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Ms. COLLINS. Mr. President, I rise today to praise the passage of the ``Protect Our Kids Act,'' which will create a commission with the goal of eliminating child abuse fatalities. The effort to address child abuse transcends ideological and partisan lines. This is not a Democratic or Republican issue--this is an American issue--one that we can't wish away, but that we must face head on and work to eradicate. Senator Kerry and I originally introduced the Protect Our Kids Act last year, and I am pleased that we have moved forward with this critical, updated legislation. Senator Kerry and I also introduced a resolution recognizing April as Child Abuse Prevention Month. The passage of the Protect Our Kids Act further represents our commitment to put an end to child abuse in the United States.
Child abuse fatalities are preventable; yet, approximately 1,770 children are reported as dying from child abuse each year, and many experts believe the actual number may be significantly higher. This legislation would establish a commission to develop a national strategy for reducing child abuse fatalities. The commission will include a variety of professionals with expertise in areas such as child welfare advocacy, child development, pediatrics, medical examining, social work, law enforcement and education.
Through new research, hearings and the use and coordination of existing information, the commission will provide a report with its recommendations for developing a comprehensive national strategy for reducing child abuse fatalities. Increased understanding of maltreatment deaths can lead to improvement in agency systems and practices to protect children and prevent child abuse and neglect. Therefore, it is imperative that we take action to capitalize on the commission's findings. This legislation requires the commission's report to be submitted to relevant Federal agencies and Congressional committees. All agencies with recommendations that fall under their jurisdiction must then submit their reaction and plans to address such recommendations to Congress within 6 months.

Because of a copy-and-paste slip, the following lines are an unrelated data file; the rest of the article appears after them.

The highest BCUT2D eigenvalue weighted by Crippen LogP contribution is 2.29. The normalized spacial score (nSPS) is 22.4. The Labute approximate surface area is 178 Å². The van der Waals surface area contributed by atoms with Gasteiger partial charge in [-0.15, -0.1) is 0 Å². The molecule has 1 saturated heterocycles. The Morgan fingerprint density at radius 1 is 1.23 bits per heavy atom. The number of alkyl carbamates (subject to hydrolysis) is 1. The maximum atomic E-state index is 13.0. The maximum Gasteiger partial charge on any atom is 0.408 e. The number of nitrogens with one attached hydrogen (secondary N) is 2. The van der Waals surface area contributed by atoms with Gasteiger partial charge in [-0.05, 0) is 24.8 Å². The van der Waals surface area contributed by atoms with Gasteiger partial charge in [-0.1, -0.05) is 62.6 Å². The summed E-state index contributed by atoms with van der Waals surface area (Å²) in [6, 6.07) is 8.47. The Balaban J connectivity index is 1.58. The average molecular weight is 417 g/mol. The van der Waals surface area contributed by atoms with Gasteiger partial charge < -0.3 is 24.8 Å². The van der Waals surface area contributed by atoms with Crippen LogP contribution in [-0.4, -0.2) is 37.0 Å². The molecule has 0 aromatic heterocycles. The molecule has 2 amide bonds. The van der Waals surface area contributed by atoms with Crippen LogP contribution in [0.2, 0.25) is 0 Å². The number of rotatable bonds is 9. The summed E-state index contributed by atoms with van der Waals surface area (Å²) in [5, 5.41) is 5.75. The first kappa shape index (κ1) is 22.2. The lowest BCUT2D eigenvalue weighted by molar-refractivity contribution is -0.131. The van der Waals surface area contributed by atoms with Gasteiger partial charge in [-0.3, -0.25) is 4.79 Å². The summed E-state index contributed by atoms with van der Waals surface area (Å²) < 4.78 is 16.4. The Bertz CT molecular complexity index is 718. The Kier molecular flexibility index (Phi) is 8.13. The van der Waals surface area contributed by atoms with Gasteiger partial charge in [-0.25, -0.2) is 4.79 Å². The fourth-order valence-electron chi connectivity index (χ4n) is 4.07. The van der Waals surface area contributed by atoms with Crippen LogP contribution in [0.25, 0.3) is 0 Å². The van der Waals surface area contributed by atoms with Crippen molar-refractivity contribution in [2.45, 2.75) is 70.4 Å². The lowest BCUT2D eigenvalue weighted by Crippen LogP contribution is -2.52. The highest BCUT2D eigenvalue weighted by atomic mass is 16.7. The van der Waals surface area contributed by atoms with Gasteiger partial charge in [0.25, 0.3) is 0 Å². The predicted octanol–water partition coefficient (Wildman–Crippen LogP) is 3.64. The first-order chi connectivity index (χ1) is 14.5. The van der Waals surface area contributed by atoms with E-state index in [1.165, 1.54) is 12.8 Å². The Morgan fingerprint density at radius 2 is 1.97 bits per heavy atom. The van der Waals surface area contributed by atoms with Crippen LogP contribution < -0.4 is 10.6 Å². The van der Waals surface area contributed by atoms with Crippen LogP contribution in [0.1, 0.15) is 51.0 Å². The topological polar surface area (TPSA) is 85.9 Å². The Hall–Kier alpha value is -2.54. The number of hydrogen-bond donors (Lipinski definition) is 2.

Approximately 6 million kids are reported to be abused or neglected each year. We know this can be prevented. This legislation is an important step that Congress and our Nation should take in order to better protect our kids.
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